Mercer: CDHP's Save Employers $$$

February 9, 2005 ( - The increasingly popular consumer-directed health plans (CDHPs) are also proving to be great cost-savers for employers, a new study found.

A news release from Mercer Human Resource Consulting said the firm’s analysis of the experience of 88 employers offering CDHPs during 2004 found that employers of all sizes enjoyed a nearly 17% average cost difference compared with PPO coverage ($5,233 versus $6,095).

In its 2004 survey of 3,020 employer health plan sponsors, Mercer found that the larger the employer, the more likely it was to offer a CDHP: 4% of those with at least 500 employees and 12% of those with 20,000 or more did so, compared to just 1% of small employers (10 – 499 employees). Small employers rarely offer more than one medical plan to employees and few employers of any size were willing to offer a CDHP as their only plan, according to Mercer.

Employers were asked how likely they were to offer a CDHP in 2005 or 2006. Among large employers (500+ employees), 14% said they were likely to offer one this year and more than one fourth (26%) said they would likely do so next year.

Mercer said that companies are not just going for CDHPs becuase they can shave dollars off their benefits costs. “If saving money was the only objective, employers could just raise deductibles,” said Ray Herschman, a consultant in Mercer’s Cleveland office, in the news release. “But most CDHP sponsors are committed to the concept of consumerism, which they see as a win-win proposition for employers and employees.”

CDHP’s may be good for employers, but Mercer found that one potential hesitation to join on employees’ part may be based in fact – the amount for which the worker will be responsible before coverage starts. For employee-only coverage, the median deductible was $1,250, while the median employer account contribution was $700. This puts the employee at risk for $550 before the underlying coverage kicks in; by comparison, in a typical PPO plan, the employee is at risk for less than $300. For family coverage, the median deductible was $3,000 and the median employer account contribution was $1,200.

Most of the large CDHP sponsors used Health Reimbursement Accounts (HRAs); the newer Health Savings Account (HSA) was introduced too late in 2003 to have much impact last year, according to Mercer. Most employers said they would continue to offer an HRA in 2005, although 7% said they would convert to an HSA and 28% said they would add an HSA and offer both types of accounts. Among the large employers who provided a choice of plans, on average 16% of eligible employees selected the CDHP.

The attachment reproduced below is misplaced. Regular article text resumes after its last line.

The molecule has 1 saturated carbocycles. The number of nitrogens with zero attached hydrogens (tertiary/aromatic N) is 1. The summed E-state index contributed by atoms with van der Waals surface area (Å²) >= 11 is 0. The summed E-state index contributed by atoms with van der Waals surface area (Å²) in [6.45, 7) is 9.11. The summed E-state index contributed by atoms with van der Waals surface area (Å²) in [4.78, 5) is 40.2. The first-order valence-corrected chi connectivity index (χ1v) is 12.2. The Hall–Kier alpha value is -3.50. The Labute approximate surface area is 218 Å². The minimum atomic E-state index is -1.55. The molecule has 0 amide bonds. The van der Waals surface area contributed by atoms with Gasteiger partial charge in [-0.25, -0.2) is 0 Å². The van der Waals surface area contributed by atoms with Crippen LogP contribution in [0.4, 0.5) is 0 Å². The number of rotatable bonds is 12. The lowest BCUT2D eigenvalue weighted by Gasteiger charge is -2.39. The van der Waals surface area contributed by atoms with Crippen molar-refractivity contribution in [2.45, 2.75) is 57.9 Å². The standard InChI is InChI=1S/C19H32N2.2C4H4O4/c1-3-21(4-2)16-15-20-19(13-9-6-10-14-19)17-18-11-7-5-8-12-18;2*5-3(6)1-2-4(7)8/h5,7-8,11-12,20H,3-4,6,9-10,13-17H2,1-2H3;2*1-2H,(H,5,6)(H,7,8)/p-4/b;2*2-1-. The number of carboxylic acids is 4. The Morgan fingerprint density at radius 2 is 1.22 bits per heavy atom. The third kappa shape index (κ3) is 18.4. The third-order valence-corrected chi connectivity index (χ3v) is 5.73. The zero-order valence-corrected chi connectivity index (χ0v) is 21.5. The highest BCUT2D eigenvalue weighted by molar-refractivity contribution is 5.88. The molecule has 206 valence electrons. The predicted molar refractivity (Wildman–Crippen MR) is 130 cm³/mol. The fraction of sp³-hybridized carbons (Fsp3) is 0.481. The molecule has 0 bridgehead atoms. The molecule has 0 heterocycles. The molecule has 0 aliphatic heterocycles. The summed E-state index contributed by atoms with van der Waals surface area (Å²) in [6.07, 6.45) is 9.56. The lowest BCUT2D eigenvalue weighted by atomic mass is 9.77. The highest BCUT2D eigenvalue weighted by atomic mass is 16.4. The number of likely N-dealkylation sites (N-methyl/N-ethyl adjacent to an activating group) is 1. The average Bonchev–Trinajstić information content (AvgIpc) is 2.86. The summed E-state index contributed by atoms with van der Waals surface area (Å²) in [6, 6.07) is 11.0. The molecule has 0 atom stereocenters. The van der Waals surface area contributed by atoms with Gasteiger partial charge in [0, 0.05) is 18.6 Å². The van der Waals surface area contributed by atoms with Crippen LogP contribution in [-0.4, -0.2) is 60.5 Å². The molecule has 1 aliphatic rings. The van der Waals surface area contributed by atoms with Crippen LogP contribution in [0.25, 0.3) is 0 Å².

Employee Contributions

Nearly a third of CDHP sponsors (31%) encouraged enrollment by waiving employee contribution requirements. Among those requiring a payment, the average employee-only contribution was $48 a month, or 21% of the premium. The average contributions for PPO and HMO coverage were, respectively, $72 and $61 per month, or 23% and 22% of premium. Only 12% of PPO sponsors and 13% of HMO sponsors provide free employee-only coverage, Mercer said.

Nearly half of the CDHP sponsors offering HRA-based plans (48%) permit employees to use their account dollars for all qualified medical expenses listed in Section 213 of the Internal Revenue Code. This includes such services and products as therapeutic massage, over-the-counter medications, and contraceptives. Another 12% say most qualified medical expenses are allowed. However, 29% say that the account money may only be used for the expenses eligible under the overlaying insurance coverage. To prevent employees from saving account dollars by skimping on preventive care, 74% of sponsors cover preventive services at 100%, and either define the services covered or set a dollar limit per year.

Finally, prescription drugs are handled like any other expense in 48% of plans, with the employee paying the full or discounted cost of prescriptions using money from the account or out-of-pocket until the deductible is met. One-third of CDHP sponsors have carved out the drug benefit from the CDHP and provided a card plan with copayments and coinsurance (the rest use some other approach).

Mercer’s report on the National Survey of Employer-Sponsored Health Plans 2004 will be available in early March for $500. A separate appendix of survey responses to approximately 100 questions, broken out by employer size, region, and industry, costs an additional $500. To order, contact Tara Lewis at Mercer Human Resource Consulting, 1166 Avenue of the Americas, 29 th Floor, New York, NY 10036, telephone 212 345 2451, or at .